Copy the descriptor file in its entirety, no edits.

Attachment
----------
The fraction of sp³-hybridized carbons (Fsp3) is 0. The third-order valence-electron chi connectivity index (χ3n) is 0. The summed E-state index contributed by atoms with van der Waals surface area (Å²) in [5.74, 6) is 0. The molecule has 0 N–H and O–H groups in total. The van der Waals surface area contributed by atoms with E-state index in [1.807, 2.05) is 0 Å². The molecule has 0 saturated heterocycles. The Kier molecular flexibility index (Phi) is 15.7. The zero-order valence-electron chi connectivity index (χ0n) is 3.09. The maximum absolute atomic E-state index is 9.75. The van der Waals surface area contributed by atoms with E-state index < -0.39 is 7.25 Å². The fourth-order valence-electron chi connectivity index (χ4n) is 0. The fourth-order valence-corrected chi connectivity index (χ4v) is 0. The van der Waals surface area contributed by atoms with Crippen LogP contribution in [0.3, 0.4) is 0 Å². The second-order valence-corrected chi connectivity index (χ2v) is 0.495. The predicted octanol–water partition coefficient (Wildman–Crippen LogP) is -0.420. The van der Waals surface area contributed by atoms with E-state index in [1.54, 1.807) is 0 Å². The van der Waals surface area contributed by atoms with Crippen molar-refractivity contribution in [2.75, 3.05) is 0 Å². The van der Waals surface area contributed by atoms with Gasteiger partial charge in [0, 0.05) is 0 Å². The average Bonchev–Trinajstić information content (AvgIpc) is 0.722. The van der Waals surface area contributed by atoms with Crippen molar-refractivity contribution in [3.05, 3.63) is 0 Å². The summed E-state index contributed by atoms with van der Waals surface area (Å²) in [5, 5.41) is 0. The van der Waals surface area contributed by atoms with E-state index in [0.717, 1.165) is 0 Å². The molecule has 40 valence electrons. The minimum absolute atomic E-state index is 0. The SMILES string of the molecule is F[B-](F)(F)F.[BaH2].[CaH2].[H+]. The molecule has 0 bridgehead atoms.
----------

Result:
The fraction of sp³-hybridized carbons (Fsp3) is 0. The third-order valence-electron chi connectivity index (χ3n) is 0. The summed E-state index contributed by atoms with van der Waals surface area (Å²) in [5.74, 6) is 0. The molecule has 0 N–H and O–H groups in total. The van der Waals surface area contributed by atoms with E-state index in [1.807, 2.05) is 0 Å². The molecule has 0 saturated heterocycles. The Kier molecular flexibility index (Phi) is 15.7. The zero-order valence-electron chi connectivity index (χ0n) is 3.09. The maximum absolute atomic E-state index is 9.75. The van der Waals surface area contributed by atoms with E-state index < -0.39 is 7.25 Å². The fourth-order valence-electron chi connectivity index (χ4n) is 0. The fourth-order valence-corrected chi connectivity index (χ4v) is 0. The van der Waals surface area contributed by atoms with Crippen LogP contribution in [0.3, 0.4) is 0 Å². The second-order valence-corrected chi connectivity index (χ2v) is 0.495. The predicted octanol–water partition coefficient (Wildman–Crippen LogP) is -0.420. The van der Waals surface area contributed by atoms with E-state index in [1.54, 1.807) is 0 Å². The van der Waals surface area contributed by atoms with Crippen molar-refractivity contribution in [2.75, 3.05) is 0 Å². The van der Waals surface area contributed by atoms with Gasteiger partial charge in [0, 0.05) is 0 Å². The average Bonchev–Trinajstić information content (AvgIpc) is 0.722. The van der Waals surface area contributed by atoms with Crippen molar-refractivity contribution in [3.05, 3.63) is 0 Å². The summed E-state index contributed by atoms with van der Waals surface area (Å²) in [5, 5.41) is 0. The van der Waals surface area contributed by atoms with E-state index in [0.717, 1.165) is 0 Å². The molecule has 40 valence electrons. The minimum absolute atomic E-state index is 0. The SMILES string of the molecule is F[B-](F)(F)F.[BaH2].[CaH2].[H+]. The molecule has 0 bridgehead atoms.